Cut the butter. Because you want everything to be very cold, it’s important to prep things ahead of time, I like to cut the butter into a teeny tiny dice ahead of time. I spread the little pieces of butter on plate and pop it into the freezer while I whisk up the wet and dry ingredients.
Whisk the wet ingredients. We’re sort of going in backwards order here. Instead of whisking the dry ingredients first, I like to whisk the wet ingredients – cream, maple syrup, and vanilla – and pop them into the fridge so they stay cold while I work the butter into the flour.
Whisk the dry ingredients. Add the flour, brown sugar, and baking powder to a large bowl. Whisk to combine. Add in salt. Whisk just until combined.
Cut the butter in. Use a pastry cutter or fork to cut the butter into the flour. Work as quickly as possible. It’s done when the butter, in general, looks like little peas in the flour. It’s okay to have some large pieces of butter and some smaller pieces. You want there to be noticeable pieces of butter, this is what makes maple scones flaky!
Form the dough
Make a well in the center of the dry ingredients. Add the wet ingredients. Use a spatula to gently mix the flour mixture and wet ingredients. When the flour is almost fully incorporated with the flour, pour the dough out on to a very lightly floured surface.
If the dough is not coming together easily, that’s okay. Use your hands to gently form the dough together. As you can see below and above, the dough will be slightly shaggy. That’s great! Scones are meant to be crumble, but soft and adding any more wet ingredients, will make them muffin-like in texture.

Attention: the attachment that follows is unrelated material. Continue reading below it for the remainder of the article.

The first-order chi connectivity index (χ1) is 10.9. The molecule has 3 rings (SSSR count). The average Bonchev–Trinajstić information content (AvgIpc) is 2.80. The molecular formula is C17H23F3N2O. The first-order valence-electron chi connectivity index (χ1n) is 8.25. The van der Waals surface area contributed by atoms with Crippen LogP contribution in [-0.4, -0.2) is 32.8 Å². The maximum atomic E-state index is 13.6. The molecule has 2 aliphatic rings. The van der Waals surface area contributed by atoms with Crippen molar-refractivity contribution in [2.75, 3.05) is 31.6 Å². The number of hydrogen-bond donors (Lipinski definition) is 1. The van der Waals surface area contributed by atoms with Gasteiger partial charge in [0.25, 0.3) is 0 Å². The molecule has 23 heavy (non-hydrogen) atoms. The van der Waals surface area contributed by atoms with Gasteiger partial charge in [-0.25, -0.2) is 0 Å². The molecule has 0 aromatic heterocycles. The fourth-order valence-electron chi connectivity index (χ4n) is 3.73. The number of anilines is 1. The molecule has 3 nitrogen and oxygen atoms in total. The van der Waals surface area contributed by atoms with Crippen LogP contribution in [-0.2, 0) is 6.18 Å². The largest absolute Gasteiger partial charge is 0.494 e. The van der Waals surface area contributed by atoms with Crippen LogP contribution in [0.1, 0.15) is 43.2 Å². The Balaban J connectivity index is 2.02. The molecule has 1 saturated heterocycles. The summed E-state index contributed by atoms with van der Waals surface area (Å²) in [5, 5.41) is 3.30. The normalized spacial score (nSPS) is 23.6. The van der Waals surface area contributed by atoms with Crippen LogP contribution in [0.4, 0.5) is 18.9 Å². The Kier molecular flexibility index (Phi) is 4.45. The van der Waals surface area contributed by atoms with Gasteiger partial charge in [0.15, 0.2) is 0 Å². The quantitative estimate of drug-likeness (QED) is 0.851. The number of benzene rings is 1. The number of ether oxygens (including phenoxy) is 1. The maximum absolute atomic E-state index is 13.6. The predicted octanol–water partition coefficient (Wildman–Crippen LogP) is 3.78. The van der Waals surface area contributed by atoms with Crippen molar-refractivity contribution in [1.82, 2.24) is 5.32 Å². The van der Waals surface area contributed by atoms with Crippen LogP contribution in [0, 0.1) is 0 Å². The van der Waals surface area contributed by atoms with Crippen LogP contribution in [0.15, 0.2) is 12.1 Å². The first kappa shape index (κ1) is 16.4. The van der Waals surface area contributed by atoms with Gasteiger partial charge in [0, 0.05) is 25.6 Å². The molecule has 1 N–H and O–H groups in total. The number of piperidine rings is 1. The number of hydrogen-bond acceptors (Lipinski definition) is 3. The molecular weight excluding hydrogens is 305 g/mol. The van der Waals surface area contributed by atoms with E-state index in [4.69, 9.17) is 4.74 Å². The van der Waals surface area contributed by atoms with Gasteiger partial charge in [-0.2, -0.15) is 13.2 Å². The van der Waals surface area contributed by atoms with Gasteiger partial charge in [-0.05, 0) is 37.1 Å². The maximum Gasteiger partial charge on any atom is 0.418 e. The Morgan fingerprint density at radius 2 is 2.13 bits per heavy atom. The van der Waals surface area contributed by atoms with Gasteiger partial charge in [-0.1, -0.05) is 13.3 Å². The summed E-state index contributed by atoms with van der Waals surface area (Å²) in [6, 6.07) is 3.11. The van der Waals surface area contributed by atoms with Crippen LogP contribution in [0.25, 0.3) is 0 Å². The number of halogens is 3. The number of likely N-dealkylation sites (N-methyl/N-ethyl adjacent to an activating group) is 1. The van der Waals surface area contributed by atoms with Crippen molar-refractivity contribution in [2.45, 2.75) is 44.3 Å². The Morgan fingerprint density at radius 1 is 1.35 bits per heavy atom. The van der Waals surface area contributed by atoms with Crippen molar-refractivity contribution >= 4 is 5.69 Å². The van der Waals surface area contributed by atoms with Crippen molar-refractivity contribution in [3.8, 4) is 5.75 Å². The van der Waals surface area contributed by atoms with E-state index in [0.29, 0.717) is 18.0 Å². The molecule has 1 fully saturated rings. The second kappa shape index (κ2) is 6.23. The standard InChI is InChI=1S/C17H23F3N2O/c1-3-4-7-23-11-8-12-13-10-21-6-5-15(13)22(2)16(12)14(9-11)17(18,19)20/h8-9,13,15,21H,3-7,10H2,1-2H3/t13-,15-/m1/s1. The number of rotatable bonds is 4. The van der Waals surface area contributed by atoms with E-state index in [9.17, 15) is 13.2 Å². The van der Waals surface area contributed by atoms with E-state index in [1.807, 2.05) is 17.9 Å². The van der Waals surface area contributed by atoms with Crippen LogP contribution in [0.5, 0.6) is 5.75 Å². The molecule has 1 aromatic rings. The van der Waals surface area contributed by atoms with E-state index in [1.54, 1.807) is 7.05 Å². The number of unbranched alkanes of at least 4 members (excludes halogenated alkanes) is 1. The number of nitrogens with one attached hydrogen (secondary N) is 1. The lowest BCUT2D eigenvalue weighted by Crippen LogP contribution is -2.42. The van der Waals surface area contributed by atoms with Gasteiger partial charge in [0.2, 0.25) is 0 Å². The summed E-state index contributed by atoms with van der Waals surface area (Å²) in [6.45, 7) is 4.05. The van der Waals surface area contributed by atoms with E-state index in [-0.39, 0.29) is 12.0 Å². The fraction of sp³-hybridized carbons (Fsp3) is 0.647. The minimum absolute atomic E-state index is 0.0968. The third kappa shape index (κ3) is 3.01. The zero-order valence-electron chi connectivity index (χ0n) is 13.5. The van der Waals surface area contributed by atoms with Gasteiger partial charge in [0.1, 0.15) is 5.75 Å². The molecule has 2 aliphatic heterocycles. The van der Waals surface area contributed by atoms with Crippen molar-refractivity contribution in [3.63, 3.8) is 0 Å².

Working quickly, form the dough into a circle that’s about 1-inch thick. Use a sharp knife to cut the circle into eight wedges. Place on a baking sheet lined with parchment paper and pop in the fridge for 15 minutes before baking.
Bake! Brush each scone with cream and sprinkle with coarse sugar if you have it. Pop in a 400-degree oven for 10-12 minutes. Drizzle with glaze.
Maple Glaze Recipe
While the maple glaze isn’t necessary (these cinnamon maple scones stand on their own), it does add an extra element of sweetness and it’s just so darn pretty. Here’s what you’ll need:
- powdered sugar
- maple syrup
- cream or milk
Just three simple ingredients and one step. Add everything to a small bowl and whisk to combine. You can also add in a splash of vanilla if you’d like!
Our maple glaze recipe is enough to drizzle on each scone. If you want a more thorough cover, double the ingredients.
Can I make maple scones in advance?
While our maple scones are best served within 12 hours of baking, they can be made ahead of time. I like to store them under a cake dome so they retain their crunch exterior. If you store them in an airtight container or ziplock bag, they can become soft. If this happens, just place them on a baking sheet and warm in a 375 degree oven for a few minutes until crisp.
You an also freeze the dough for up to a month and bake as you need them.
Why doesn’t this recipe include an egg?